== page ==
The two Freight Farms at Auburn University are a part of the college’s horticulture program. They live in the Transformation Garden, an open-air classroom that is a beautiful spot on campus for all students to enjoy and learn.
Auburn University Department of Horticulture’s Freight Farming Program
Case Study from | Freight Farms
At Auburn University, the Department of Horticulture partners with Campus Dining to offer students hands-on learning experiences and the campus community fresh produce. The trailblazing sustainable college campus implements two Greenery™ farms to provide lettuce for campus dining, with students in the horticulture program doing the work of growing the produce in the vertical farms, gaining valuable hands-on learning opportunities in the process.
The Department of Horticulture’s Farming Program
The two Freight Farms at Auburn University are a part of the college’s horticulture program. They live in the Transformation Garden, an open-air classroom that is a beautiful spot on campus for all students to enjoy and learn. In a juxtaposition of old and new, the two Greenerys are just next to a field of traditional row crops.
The progressive Department of Horticulture conducts research and lessons — centered not just around traditional farming, but also exploring new technologies such as aquaponics, controlled environment agriculture, hydroponics, and vertical farming. Two Freight Farms fit right into their programming, allowing students to explore alternative agriculture while producing literal tons of food for the dining hall to serve.
Hands-On Learning in Auburn’s Freight Farms
“The way we’re utilizing [the Freight Farms] is we’re having a student-run project. That’s really important to us. We have undergraduate students…getting this hands-on experience, every day, working these farms,” explains Daniel E. Wells, Associate Professor in the Department of Horticulture.
Though the farms are operated by the Department of Horticulture, Auburn has found that their learning use is not limited to horticulture and agriculture students. The Freight Farms are also a practical, hands-on learning platform for students pursuing research, environmental science, sustainability, biological technology, economics, accounting, business, horticulture therapy, and even social work (to name a few). As students learn the Freight Farms technology, experiment with different crops, and facilitate the department-dining hall relationship, they’re gaining hard and soft skills to utilize in their future careers.
Wells continues, “We’re always looking to engage students with new technologies. This really excites students, and we want them to be prepared to enter the workforce.”
Campus Farm to Campus Dining
The Freight Farms offer a great experience not only for the students growing the lettuce, but also for those eating it: In addition to the crop experiments and learning in the Freight Farms, a bustling enterprise is a keystone of the campus farm. The campus Freight Farmers are running a small business, negotiating prices and quantities with their customer.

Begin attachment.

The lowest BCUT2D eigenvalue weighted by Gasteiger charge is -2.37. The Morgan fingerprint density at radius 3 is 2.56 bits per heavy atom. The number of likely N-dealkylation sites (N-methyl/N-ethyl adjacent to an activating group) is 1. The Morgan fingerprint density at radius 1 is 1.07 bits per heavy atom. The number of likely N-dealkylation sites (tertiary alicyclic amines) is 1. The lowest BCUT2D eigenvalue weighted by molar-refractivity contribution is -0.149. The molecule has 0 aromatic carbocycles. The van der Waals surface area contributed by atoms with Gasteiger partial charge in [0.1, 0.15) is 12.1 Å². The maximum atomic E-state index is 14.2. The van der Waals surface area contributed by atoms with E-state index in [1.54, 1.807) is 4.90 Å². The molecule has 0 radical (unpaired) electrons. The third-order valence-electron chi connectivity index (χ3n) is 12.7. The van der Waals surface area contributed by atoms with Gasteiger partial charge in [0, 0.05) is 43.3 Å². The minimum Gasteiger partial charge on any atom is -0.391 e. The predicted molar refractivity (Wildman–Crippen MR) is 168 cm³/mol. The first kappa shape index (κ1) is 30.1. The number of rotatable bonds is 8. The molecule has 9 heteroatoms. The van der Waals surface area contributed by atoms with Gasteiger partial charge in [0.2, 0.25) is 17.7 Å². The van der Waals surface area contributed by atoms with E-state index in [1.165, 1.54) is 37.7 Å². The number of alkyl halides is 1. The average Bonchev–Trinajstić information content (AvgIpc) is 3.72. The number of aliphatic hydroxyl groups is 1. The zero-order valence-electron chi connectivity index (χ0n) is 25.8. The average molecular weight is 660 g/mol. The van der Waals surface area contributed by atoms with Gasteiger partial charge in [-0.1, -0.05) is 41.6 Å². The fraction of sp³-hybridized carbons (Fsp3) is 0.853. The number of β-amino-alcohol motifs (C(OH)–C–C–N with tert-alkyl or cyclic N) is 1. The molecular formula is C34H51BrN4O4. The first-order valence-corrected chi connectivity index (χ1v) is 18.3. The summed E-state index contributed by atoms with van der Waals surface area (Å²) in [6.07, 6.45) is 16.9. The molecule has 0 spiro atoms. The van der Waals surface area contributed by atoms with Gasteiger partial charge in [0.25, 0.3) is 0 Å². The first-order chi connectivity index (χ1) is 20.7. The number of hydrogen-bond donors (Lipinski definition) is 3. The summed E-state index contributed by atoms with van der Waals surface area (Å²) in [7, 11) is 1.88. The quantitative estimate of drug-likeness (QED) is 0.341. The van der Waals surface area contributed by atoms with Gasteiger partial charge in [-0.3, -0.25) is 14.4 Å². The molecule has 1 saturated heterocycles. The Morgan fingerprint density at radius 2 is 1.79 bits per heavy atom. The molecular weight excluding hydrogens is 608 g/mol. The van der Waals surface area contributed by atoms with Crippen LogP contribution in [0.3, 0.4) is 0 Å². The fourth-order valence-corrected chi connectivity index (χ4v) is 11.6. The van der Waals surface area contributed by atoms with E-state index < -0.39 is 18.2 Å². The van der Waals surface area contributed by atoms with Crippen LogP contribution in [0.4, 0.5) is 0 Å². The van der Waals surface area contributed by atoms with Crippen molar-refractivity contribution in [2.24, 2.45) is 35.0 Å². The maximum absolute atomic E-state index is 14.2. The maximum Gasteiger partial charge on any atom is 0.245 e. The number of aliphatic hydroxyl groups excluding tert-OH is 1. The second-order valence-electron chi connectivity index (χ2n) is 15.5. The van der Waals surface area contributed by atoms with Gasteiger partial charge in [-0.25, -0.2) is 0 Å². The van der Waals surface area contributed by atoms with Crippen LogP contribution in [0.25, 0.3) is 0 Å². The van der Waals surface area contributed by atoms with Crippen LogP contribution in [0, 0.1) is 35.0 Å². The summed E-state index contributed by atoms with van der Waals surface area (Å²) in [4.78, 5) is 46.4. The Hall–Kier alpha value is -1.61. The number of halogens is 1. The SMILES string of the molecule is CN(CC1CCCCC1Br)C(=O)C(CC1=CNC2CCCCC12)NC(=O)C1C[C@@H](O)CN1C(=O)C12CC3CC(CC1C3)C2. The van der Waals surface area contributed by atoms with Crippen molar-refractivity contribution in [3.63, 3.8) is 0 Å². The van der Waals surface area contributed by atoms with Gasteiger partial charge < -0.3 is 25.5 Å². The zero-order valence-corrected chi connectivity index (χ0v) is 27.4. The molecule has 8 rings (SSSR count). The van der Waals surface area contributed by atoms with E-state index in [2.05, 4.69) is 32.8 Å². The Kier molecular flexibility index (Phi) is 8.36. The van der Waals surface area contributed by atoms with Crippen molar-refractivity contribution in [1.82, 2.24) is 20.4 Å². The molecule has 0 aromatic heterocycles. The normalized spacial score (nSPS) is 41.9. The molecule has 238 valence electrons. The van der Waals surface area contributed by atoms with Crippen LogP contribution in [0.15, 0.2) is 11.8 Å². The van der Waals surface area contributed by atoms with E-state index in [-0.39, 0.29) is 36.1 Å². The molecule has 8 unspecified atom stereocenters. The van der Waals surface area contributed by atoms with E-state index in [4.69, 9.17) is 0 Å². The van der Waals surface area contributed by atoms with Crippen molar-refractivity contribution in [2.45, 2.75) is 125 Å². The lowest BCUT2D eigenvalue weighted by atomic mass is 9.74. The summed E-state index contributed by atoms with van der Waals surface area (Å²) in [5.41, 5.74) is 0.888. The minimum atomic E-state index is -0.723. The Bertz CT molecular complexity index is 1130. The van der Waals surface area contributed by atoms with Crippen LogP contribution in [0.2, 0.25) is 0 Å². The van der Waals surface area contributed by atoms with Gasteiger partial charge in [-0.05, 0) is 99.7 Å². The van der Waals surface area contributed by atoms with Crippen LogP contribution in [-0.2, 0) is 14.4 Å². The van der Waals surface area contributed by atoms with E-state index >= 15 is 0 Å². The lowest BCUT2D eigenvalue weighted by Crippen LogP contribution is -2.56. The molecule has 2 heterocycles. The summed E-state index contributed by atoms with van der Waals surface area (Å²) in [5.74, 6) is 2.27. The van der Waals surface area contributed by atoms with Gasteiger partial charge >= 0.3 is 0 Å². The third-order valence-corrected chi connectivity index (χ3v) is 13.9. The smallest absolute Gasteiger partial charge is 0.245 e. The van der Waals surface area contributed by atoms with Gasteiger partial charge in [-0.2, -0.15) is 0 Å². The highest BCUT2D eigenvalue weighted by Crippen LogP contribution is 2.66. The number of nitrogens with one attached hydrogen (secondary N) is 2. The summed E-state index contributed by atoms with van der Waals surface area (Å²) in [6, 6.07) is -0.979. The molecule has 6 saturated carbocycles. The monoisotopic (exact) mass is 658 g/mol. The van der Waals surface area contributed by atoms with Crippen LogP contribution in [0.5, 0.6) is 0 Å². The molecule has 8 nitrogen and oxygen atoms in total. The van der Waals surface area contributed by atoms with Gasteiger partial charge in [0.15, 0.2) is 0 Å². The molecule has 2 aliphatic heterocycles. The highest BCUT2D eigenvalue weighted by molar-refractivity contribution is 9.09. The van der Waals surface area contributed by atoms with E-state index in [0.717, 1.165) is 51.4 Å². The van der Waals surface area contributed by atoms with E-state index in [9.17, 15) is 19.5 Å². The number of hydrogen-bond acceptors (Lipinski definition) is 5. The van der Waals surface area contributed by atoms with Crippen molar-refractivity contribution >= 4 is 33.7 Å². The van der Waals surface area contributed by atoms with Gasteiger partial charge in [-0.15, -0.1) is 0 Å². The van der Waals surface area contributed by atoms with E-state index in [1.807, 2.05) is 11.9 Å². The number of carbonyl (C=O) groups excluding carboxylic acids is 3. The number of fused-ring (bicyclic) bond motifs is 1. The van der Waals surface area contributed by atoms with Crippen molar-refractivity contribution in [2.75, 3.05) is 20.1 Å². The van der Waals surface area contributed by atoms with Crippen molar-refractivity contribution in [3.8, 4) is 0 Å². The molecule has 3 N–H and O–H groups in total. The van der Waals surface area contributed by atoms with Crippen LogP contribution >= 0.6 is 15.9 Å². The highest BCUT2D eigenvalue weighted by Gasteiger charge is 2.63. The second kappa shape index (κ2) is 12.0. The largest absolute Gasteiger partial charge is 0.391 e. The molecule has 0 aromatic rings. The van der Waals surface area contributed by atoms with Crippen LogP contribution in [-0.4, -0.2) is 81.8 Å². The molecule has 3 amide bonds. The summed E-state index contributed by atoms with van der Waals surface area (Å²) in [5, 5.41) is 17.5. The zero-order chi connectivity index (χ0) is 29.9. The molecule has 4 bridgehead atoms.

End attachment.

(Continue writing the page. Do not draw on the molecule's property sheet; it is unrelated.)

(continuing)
Hydroponic lettuce grown by students in the Greenerys is sold to the Edge, the campus’ new dining hall. Auburn University has found that its students are really interested in knowing the origins of their food…and lettuce from the Greenerys is about as local as it gets. All of the lettuce from the campus vertical farms is branded “Auburn Foods,” to shout loud and clear that it was grown locally. As a college dining hall that serves local food, the Edge sets Auburn apart as a progressive, sustainable campus.
Freight Farms’ Value Beyond Farming
A valuable asset for the Department of Horticulture, the Freight Farms have helped to attract diverse students to the program, as well as Auburn University as a whole.
There are not many other land-grant universities with a vertical farm; having two of them (which round out a suite of state-of-the-art farming technologies like hydroponics and aquaponics in addition to opportunities for learning traditional agricultural practices), Auburn is proud to be a trailblazer of this controlled environment agriculture technology among the agriculture-focused universities in the United States.
“This is a real selling point for us,” said Dr. Desmond R. Layne, Professor and Head of the Department of Horticulture. “For students that are coming to visit our campus to learn more about what we’re doing here at Auburn, it’s very exciting. We can attract students that might not be a traditional horticulture student — they may be more interested in sustainability or food insecurity or food deserts, and by seeing the technology and learning what other students are doing, they’re becoming really interested. I think it’s going to help us to grow our enrollment and the number and diversity of people that are interested in growing food. That’s an exciting part for us.”
Farming for the Future
Beyond the hands-on learning experience and the joy of eating super fresh greens right in the campus dining hall, Auburn University has found that nontraditional agriculture has important implications for the future.
Said student Freight Farmer Mackenzie Pennington, “I chose to study with the Freight Farms because it is environmentally and agriculturally sound with feeding the planet and water efficiency and it’s going to be very important for the future of agriculture.”
As we grapple with supply chain crises, food production sustainability, pandemics, and food insecurity, vertical farms like Freight Farms allow for year-round, efficient, and consistent local food production. Teaching horticulture and agriculture through hydroponic farming methods paves the way for future farmers in Alabama and farther afield.
The content & opinions in this article are the author’s and do not necessarily represent the views of AgriTechTomorrow
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